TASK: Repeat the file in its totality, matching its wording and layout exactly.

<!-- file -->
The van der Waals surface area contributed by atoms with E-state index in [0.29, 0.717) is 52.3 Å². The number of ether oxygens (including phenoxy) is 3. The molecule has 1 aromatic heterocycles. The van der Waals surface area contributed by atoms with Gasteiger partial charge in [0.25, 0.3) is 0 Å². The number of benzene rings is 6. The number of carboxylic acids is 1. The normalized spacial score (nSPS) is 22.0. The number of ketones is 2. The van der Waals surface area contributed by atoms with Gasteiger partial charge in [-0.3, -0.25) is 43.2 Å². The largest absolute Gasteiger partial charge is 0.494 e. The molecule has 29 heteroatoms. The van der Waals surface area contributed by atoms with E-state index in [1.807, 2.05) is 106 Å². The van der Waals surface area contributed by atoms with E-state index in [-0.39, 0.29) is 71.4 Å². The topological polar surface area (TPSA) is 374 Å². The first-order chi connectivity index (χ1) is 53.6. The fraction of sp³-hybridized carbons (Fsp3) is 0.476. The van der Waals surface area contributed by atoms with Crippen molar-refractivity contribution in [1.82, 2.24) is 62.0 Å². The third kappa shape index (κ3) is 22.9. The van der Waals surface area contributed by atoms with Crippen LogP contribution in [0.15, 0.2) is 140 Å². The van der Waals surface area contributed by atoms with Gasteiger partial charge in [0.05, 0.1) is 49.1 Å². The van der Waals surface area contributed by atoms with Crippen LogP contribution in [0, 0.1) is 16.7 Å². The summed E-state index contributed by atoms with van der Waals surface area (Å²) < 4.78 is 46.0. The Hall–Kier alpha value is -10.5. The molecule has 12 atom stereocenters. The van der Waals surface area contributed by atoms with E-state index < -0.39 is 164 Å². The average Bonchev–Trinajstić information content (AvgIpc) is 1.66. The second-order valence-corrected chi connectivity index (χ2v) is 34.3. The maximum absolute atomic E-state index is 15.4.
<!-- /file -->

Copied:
The van der Waals surface area contributed by atoms with E-state index in [0.29, 0.717) is 52.3 Å². The number of ether oxygens (including phenoxy) is 3. The molecule has 1 aromatic heterocycles. The van der Waals surface area contributed by atoms with Gasteiger partial charge in [0.25, 0.3) is 0 Å². The number of benzene rings is 6. The number of carboxylic acids is 1. The normalized spacial score (nSPS) is 22.0. The number of ketones is 2. The van der Waals surface area contributed by atoms with Gasteiger partial charge in [-0.3, -0.25) is 43.2 Å². The largest absolute Gasteiger partial charge is 0.494 e. The molecule has 29 heteroatoms. The van der Waals surface area contributed by atoms with E-state index in [1.807, 2.05) is 106 Å². The van der Waals surface area contributed by atoms with E-state index in [-0.39, 0.29) is 71.4 Å². The topological polar surface area (TPSA) is 374 Å². The first-order chi connectivity index (χ1) is 53.6. The fraction of sp³-hybridized carbons (Fsp3) is 0.476. The van der Waals surface area contributed by atoms with Crippen molar-refractivity contribution in [1.82, 2.24) is 62.0 Å². The third kappa shape index (κ3) is 22.9. The van der Waals surface area contributed by atoms with Crippen LogP contribution in [0.15, 0.2) is 140 Å². The van der Waals surface area contributed by atoms with Gasteiger partial charge in [0.05, 0.1) is 49.1 Å². The van der Waals surface area contributed by atoms with Crippen LogP contribution in [0, 0.1) is 16.7 Å². The summed E-state index contributed by atoms with van der Waals surface area (Å²) < 4.78 is 46.0. The Hall–Kier alpha value is -10.5. The molecule has 12 atom stereocenters. The van der Waals surface area contributed by atoms with E-state index < -0.39 is 164 Å². The average Bonchev–Trinajstić information content (AvgIpc) is 1.66. The second-order valence-corrected chi connectivity index (χ2v) is 34.3. The maximum absolute atomic E-state index is 15.4.